Hemingway once reported that in cafés he “was like a charging rhino when he wrote,” noticing nothing but his target. Whether or not this is true, it suggests a familiar kind of authorial self fashioning. For a kid with literary aspirations, to write in cafés is such a cliché that it needs no explanation…

Like anything Hemingway says on writing, this is both utterly true and sheer nonsense. Wurgaft is correct that writing in cafes is a cliche, but for many of us it’s a necessary one. Sometimes just feeling like a writer helps you to become one. And nothing feels more like being a writer than hunching one’s shoulders over a cheap drugstore notebook and knocking out the lines while a coffee of thin brown water (like the Tom Waits line, “the coffee just wasn’t strong enough to defend itself”) goes cold by your elbow…

Weekend Reading: September 25, 2015

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Screening Room: ‘The Keeping Room’

'The Keeping Room' (Drafthouse Films)
General Sherman is coming, with fire and musket: ‘The Keeping Room’ (Drafthouse Films)

In the neo-feminist Western The Keeping Room, three women must defend themselves against marauding soldiers at the end of the Civil War.

The Keeping Room is opening this week in limited release. My review is at Film Journal International:

Somewhere in the American South in the last year of the Civil War, a black woman, presumably a slave, hauling wood down an empty country road meets a fierce-looking dog. When it begins to growl and bark, she barks right back. Then she notices the carriage stopped in the middle of the road. A half-dressed woman runs from the carriage, only to be shot in the back by the Union soldier in the carriage who appears to have just raped her. Then the first woman is herself shot in the head by another soldier who appears behind her. It’s a vicious and primal scene, a warning for what awaits the trio of women who are next in the soldiers’ path…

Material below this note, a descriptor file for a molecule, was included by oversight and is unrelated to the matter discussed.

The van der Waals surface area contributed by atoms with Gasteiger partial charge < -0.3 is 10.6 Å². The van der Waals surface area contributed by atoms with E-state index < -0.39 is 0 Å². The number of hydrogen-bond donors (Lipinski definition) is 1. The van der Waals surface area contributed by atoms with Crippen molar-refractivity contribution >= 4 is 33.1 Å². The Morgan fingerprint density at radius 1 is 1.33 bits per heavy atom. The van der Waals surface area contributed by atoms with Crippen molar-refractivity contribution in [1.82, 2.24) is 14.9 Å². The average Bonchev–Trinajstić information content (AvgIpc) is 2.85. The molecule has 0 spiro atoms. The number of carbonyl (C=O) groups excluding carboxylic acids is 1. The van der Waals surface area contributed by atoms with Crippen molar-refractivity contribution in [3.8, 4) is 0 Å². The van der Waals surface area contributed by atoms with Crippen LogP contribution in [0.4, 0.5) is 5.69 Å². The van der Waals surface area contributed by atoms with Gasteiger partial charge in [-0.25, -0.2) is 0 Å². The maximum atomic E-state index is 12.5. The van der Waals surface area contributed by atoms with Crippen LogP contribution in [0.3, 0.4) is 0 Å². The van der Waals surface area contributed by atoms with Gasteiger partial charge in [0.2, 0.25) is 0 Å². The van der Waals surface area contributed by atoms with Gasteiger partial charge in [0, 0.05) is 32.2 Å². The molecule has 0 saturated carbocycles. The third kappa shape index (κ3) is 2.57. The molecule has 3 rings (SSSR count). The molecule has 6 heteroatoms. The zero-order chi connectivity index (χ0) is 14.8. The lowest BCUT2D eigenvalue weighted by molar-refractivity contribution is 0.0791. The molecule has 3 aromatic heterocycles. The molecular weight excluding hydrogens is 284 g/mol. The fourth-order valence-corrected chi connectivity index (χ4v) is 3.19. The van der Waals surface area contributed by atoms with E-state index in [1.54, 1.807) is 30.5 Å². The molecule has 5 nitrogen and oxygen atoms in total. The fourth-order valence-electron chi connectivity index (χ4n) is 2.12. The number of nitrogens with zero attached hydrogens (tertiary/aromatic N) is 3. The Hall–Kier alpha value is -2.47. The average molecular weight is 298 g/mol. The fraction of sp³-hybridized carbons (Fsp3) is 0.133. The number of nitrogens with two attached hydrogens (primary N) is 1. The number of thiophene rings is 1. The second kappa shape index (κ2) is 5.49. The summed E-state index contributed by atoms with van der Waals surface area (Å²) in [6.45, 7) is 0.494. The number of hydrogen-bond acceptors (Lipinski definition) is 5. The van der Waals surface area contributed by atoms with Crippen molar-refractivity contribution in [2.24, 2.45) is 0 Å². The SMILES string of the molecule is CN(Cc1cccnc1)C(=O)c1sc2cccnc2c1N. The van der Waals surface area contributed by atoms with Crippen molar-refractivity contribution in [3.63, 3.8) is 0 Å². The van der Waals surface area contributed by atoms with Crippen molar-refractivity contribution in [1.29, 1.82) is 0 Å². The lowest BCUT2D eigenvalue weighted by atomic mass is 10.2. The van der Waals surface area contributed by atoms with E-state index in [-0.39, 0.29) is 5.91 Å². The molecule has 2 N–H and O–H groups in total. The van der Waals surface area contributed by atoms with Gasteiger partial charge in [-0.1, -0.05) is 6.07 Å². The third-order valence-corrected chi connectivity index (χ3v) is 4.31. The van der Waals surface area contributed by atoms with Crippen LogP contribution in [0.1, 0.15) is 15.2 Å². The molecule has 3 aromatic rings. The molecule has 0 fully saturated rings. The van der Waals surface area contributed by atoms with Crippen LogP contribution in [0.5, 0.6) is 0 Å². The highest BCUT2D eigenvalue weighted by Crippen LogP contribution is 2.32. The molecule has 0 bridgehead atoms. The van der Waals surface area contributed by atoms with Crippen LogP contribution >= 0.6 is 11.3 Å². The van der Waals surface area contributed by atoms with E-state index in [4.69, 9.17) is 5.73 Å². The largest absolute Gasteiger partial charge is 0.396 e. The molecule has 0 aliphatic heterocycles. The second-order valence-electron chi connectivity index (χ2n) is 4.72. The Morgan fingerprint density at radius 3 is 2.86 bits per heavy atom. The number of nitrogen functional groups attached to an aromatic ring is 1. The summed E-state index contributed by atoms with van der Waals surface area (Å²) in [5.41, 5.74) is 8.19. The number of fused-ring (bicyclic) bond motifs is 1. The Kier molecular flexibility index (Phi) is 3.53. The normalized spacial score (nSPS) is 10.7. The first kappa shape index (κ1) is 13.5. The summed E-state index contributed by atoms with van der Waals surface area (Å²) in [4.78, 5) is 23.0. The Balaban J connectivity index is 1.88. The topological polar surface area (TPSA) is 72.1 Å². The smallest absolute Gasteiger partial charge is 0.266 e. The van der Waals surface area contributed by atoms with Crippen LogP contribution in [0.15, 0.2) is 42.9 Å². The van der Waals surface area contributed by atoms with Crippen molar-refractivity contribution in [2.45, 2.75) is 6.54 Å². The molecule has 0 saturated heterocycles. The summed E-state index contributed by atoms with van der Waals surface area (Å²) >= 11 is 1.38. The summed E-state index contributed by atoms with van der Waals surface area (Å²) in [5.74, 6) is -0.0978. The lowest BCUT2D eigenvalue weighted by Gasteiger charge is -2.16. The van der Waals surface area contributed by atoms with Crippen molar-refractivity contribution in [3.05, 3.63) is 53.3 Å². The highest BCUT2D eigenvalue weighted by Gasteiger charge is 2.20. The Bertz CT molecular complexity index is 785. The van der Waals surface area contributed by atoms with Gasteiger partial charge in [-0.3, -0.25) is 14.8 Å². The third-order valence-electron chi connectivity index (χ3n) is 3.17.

Here’s the trailer:

Reader’s Corner: David Foster Wallace Predicted Netflix

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Plenty of us have fallen down the new TV-binge rabbit hole more than once in the past few years. It’s a nice change of pace every now and again, instead of patiently waiting for the next installment just plowing through 5, 6, or 10 episodes on a weekend.  Adult life? Eh, it’ll still be there on Monday.

What goes by the wayside in the meantime, though? James Pearson’s essay on coming back to America and the media deluge that awaits him provides some answer:

When I left Uganda this winter I had finally broken the 300-page barrier in David Foster Wallace’s gargantuan novel, Infinite Jest. I’ve started it three or four times in the past and aborted each time for attentional reasons. But 300 pages felt like enough momentum, finally, to finish. Then I hit my first American airport, with its 4G and free wi-fi. All at once, my gadgets came alive: pinging and alerting and vibrating excitedly. And even better, all seven seasons of The West Wing had providentially appeared on Netflix Instant. I’ve only finished 100 more pages in the two months since…

It’s an addictive kind of media parasite that promises to keep sucking up more and more and more of our time.

Infinite_jest_coverIn an ironic twist, Wallace himself (who wrote on seductive comforts of mediocre shows) predicted the future of perfectly addictive entertainment in Infinite Jest, in which he imagined a movie so astoundingly awesome that everybody who started watching it would keep watching it … until they died.

Per Pearson:

In 2009, according to the media research company eMarketer, the average U.S. adult consumed about 10 hours and 32 minutes of media per day. (That’s including multitasking, so if you spend an hour browsing on your iPad while watching TV, that counts as two hours.) By 2012 that total was up over an hour to 11:39 per day. That’s almost eight hours more per week, per person. Now multiply that by America…

The question is what is being supplanted by all this media space? We probably already know and the answer isn’t a comforting one.